Sunday, April 30, 2006

american 195x

what happens when you give a guy with too much time on his hands some really cool widescreen videos to hack and a program to make a bit of really neat sounds?

sometimes these things kinda build themselves. this wasn't one of 'em. '195x' took a few months of meticulous bumpin' and grindin', shuckin' and a'groovin', and cutting and pasting, with a few sleepless nites tossed in to get it into a presentable state.

i wanted to try somthing new with this one, to write the song to fit the video. usually it's the other way around, just chop and move viddy bits to an established soundtrack. this time i built a rough viddy using a few widescreen technicolor wonders of film by the handy organization found in the internet archives measured to a simple drum pattern. from there it was only a matter of making the music fit the rough draft video, then tweaking the video itself to make it tight. sounds easy, eh? pretty much, but just so damn time consuming. it's a shame i don't get paid to do this anymore... then again, i'd probably be working on something really banal like weddings, bar mitzvas and births. tho not monetarily rewarding, for now, this just so much more fun. and all the money in the world can't replace the feeling of creating just for the feel of it.

the (jam) handy organization produced a slew of educational and product films from the 30's thru the 60's. some of the projects done for chevrolet during the 50's are the slickest, most stylish examples of advertising ever made. feature-like films such as 'american look' from 1958 document the explosion of gadgets and how design plays a major role in the way we ,as a consumer, comsume. it is a visually stunning look at america during the late 50's and tho it is narrated, it really just great eye candy. this is what the prelinger archives has to say about 'american look';

A "tribute to the American stylist," American Look shows families at leisure, children dressed in cowboy and cowgirl outfits watching television, a father shooting home movies of his picnicking family, Fifties-modern home interiors graced by formally dressed models, furniture (including designs by Herman Miller), kitchens and kitchen equipment, packaging (including designs by Donald Deskey), appliances, textiles, offices and office furniture, office machines, industrial machines, lawn mowers and sprinklers, domestic and institutional architecture, people at leisure and enjoying recreation, children playing baseball, a mother and child in a transparent rowboat being observed by the snorkeling father, automobile styling and design and the work of the design staff of the new General Motors Technical Center at Warren, Michigan. The story behind the design of the 1959 Chevrolet Impala is shown, with dramatized moments in the design and modeling process.
The film lumps industrial, interior and product design efforts together as "styling," and characterizes them as responses by industry to insistent consumer demands for the most modern products and environment. During the last third of this twenty-eight-minute film, it becomes clear that it was produced to celebrate modern design as exemplified in the "look" of the 1959 Chevrolets, the year that tailfins stretched to their greatest extent. Since, in that year, many General Motors models shared similar mechanical components, the film promotes the many alternative design options available to car buyers, stating that "America's greatest freedom [is] the freedom of individual choice." This visually dazzling and technically excellent film presents a great variety of clean and antiseptic late Fifties products and environments, and those interested in design history would do well to listen closely to its narration.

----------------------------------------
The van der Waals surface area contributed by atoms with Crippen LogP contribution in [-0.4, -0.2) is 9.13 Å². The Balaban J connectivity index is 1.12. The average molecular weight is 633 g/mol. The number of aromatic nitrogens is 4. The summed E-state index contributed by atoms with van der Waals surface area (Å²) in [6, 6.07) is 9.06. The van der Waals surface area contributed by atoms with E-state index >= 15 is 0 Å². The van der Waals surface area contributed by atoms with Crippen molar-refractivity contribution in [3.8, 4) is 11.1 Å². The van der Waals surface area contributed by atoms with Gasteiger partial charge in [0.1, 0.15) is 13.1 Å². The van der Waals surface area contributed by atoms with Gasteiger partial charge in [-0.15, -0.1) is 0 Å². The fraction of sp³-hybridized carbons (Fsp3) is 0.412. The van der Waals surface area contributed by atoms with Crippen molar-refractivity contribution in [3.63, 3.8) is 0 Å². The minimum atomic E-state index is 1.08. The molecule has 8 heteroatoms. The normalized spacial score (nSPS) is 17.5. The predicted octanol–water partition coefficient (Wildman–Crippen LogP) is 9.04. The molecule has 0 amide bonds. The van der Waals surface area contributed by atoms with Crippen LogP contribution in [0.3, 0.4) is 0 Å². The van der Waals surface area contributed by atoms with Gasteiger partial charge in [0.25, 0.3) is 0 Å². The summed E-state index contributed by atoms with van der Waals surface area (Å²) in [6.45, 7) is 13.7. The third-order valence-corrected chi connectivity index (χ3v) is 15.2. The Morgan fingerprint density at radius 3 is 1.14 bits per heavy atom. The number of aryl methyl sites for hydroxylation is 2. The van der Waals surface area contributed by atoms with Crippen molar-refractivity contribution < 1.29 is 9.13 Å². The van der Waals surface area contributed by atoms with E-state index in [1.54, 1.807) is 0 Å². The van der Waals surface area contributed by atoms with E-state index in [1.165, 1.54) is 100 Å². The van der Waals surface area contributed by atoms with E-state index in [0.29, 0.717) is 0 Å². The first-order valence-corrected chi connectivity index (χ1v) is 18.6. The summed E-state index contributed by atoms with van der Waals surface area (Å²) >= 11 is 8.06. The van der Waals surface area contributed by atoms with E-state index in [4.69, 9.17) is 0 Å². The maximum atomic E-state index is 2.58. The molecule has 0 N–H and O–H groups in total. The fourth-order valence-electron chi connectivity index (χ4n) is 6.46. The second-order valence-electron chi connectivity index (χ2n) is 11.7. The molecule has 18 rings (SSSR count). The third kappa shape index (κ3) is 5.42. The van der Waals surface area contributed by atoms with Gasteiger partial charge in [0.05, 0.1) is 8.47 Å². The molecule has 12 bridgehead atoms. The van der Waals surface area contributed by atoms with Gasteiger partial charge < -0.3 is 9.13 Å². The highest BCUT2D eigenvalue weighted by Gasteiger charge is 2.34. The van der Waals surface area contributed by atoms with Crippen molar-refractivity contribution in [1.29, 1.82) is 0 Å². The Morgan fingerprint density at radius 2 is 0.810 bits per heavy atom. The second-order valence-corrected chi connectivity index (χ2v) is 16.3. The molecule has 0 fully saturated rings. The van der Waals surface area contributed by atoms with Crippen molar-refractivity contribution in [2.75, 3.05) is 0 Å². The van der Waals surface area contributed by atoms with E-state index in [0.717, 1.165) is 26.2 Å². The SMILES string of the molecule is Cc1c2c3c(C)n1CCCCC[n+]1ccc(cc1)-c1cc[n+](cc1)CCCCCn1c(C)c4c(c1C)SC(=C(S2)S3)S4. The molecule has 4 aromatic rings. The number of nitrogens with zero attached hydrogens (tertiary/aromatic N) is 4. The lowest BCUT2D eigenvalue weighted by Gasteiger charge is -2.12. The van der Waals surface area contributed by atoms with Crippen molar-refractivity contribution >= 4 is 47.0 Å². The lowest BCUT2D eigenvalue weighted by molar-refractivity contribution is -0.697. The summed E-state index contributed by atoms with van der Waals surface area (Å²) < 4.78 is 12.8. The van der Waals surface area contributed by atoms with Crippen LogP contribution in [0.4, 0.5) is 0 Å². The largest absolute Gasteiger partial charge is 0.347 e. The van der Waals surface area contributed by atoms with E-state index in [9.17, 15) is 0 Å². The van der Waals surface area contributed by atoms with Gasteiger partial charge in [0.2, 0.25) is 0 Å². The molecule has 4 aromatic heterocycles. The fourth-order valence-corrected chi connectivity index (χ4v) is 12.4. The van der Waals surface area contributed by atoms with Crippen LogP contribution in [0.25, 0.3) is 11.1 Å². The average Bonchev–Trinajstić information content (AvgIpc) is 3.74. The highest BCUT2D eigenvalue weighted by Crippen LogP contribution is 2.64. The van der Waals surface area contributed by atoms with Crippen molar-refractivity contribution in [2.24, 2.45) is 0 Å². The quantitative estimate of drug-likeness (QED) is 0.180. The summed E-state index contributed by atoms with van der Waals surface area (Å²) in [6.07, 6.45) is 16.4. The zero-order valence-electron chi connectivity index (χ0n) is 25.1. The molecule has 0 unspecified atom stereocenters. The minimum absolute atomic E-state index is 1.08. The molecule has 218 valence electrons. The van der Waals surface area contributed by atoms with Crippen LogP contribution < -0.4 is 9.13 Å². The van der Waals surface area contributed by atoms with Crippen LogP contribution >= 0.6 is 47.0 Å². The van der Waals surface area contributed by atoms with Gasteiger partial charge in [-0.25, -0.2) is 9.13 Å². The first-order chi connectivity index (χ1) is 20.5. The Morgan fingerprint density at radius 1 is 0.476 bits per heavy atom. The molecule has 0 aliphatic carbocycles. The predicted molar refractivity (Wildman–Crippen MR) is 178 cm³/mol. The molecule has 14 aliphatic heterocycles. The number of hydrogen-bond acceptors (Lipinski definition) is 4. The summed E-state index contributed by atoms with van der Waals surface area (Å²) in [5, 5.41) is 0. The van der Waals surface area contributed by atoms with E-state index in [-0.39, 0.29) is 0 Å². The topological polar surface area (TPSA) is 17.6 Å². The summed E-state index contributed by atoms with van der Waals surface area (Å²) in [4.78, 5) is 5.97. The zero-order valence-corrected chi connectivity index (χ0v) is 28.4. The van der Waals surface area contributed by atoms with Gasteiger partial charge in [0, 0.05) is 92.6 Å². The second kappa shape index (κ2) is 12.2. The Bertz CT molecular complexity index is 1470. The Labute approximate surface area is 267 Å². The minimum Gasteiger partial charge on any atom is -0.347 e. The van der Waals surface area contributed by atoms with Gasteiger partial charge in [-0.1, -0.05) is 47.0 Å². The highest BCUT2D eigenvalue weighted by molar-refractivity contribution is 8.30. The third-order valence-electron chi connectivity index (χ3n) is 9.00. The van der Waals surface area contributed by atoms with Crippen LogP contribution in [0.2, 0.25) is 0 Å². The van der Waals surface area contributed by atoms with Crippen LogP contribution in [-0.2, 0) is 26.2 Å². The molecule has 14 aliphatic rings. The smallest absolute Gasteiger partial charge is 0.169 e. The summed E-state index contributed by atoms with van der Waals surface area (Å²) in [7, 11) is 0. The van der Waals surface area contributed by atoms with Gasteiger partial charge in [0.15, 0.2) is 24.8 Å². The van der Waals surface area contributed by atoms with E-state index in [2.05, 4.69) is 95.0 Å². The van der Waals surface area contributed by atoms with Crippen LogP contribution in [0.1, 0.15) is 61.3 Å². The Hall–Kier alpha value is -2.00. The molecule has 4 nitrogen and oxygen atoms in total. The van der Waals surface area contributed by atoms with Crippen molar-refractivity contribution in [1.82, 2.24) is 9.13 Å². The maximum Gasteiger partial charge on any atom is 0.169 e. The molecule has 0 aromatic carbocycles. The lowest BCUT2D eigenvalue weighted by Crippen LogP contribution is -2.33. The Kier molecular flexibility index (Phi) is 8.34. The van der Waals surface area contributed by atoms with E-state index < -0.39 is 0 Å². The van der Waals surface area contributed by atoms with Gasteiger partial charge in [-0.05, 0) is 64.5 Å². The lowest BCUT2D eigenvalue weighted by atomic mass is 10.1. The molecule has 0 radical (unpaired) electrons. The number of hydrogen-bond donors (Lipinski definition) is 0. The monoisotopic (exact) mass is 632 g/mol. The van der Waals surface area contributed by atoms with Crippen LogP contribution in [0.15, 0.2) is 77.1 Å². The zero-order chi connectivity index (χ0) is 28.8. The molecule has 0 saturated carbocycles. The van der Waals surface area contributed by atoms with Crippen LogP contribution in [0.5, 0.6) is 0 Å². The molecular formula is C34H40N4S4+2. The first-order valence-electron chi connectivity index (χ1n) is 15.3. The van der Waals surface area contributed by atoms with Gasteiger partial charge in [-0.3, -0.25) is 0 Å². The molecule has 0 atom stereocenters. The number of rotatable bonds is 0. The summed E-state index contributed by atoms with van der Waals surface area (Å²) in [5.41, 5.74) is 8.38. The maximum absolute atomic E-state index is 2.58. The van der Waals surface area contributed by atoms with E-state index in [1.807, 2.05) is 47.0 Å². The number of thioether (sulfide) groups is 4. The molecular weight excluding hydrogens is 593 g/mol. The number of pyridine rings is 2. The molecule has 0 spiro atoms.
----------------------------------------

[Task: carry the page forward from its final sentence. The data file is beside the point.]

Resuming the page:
so, the bulk of '195x' comes from 'look', but there are bits of other 'handy' films as well. the scenes in these films of vast highway systems and city scenarios blended with people using the latest technology paint a moving picture of america after world war II, spreading out to the 'burbs and utilizing it's newfound strength as consumers. i tried to convey that optimistic feeling that we had then, and that is shown in these 'handy' films. kinda like a portrait of 50's americana done to a mutant, contemporary, sub-urban soundtrack.

of course this has nothing to do with the world as we know it today, sad to say...

if ya want the tune (in all it's late 50's stereophonic glory) here it is...

'american 195x' (mp3 - stream)

and new pop ditty, quite new, quite wordless and lookin' for some words, (if ya got any ideas, i am open for offers):

'waiting for the revolution' (mp3 - stream)


Blogger sleepybomb said...

the bitch is, no one that has downloaded these songs has left a note. and there's been at least a 100 since this damn thing went up. where's the gratitude? such is my thankless life i guess ...

8:25 PM CDT  

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